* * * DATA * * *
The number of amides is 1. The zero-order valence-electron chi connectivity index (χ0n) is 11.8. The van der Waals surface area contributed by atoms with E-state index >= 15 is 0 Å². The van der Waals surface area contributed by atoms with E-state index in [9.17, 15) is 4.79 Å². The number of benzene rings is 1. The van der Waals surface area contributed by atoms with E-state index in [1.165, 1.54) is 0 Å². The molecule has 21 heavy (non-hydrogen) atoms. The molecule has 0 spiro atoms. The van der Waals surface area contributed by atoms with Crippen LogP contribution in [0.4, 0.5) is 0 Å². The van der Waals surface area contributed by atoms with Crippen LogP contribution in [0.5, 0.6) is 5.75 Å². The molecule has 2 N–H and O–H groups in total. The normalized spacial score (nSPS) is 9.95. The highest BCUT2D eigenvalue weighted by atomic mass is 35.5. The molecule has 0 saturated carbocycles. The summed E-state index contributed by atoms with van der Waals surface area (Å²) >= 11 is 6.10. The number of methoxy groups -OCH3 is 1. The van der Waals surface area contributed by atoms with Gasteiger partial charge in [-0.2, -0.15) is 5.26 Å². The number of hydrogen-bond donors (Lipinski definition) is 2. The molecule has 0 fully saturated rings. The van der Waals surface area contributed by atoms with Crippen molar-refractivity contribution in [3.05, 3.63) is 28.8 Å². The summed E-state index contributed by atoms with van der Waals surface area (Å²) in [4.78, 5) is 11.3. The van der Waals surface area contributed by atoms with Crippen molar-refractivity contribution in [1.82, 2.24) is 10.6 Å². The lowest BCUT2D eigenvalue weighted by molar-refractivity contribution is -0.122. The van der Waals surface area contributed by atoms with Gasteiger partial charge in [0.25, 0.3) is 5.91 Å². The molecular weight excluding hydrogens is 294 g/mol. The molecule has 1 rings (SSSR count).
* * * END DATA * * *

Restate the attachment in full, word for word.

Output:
The number of amides is 1. The zero-order valence-electron chi connectivity index (χ0n) is 11.8. The van der Waals surface area contributed by atoms with E-state index >= 15 is 0 Å². The van der Waals surface area contributed by atoms with E-state index in [9.17, 15) is 4.79 Å². The number of benzene rings is 1. The van der Waals surface area contributed by atoms with E-state index in [1.165, 1.54) is 0 Å². The molecule has 21 heavy (non-hydrogen) atoms. The molecule has 0 spiro atoms. The van der Waals surface area contributed by atoms with Crippen LogP contribution in [0.4, 0.5) is 0 Å². The van der Waals surface area contributed by atoms with Crippen LogP contribution in [0.5, 0.6) is 5.75 Å². The molecule has 2 N–H and O–H groups in total. The normalized spacial score (nSPS) is 9.95. The highest BCUT2D eigenvalue weighted by atomic mass is 35.5. The molecule has 0 saturated carbocycles. The summed E-state index contributed by atoms with van der Waals surface area (Å²) >= 11 is 6.10. The number of methoxy groups -OCH3 is 1. The van der Waals surface area contributed by atoms with Gasteiger partial charge in [-0.2, -0.15) is 5.26 Å². The number of hydrogen-bond donors (Lipinski definition) is 2. The molecule has 0 fully saturated rings. The van der Waals surface area contributed by atoms with Crippen molar-refractivity contribution in [3.05, 3.63) is 28.8 Å². The summed E-state index contributed by atoms with van der Waals surface area (Å²) in [4.78, 5) is 11.3. The van der Waals surface area contributed by atoms with Crippen molar-refractivity contribution in [1.82, 2.24) is 10.6 Å². The lowest BCUT2D eigenvalue weighted by molar-refractivity contribution is -0.122. The van der Waals surface area contributed by atoms with Gasteiger partial charge in [0.25, 0.3) is 5.91 Å². The molecular weight excluding hydrogens is 294 g/mol. The molecule has 1 rings (SSSR count).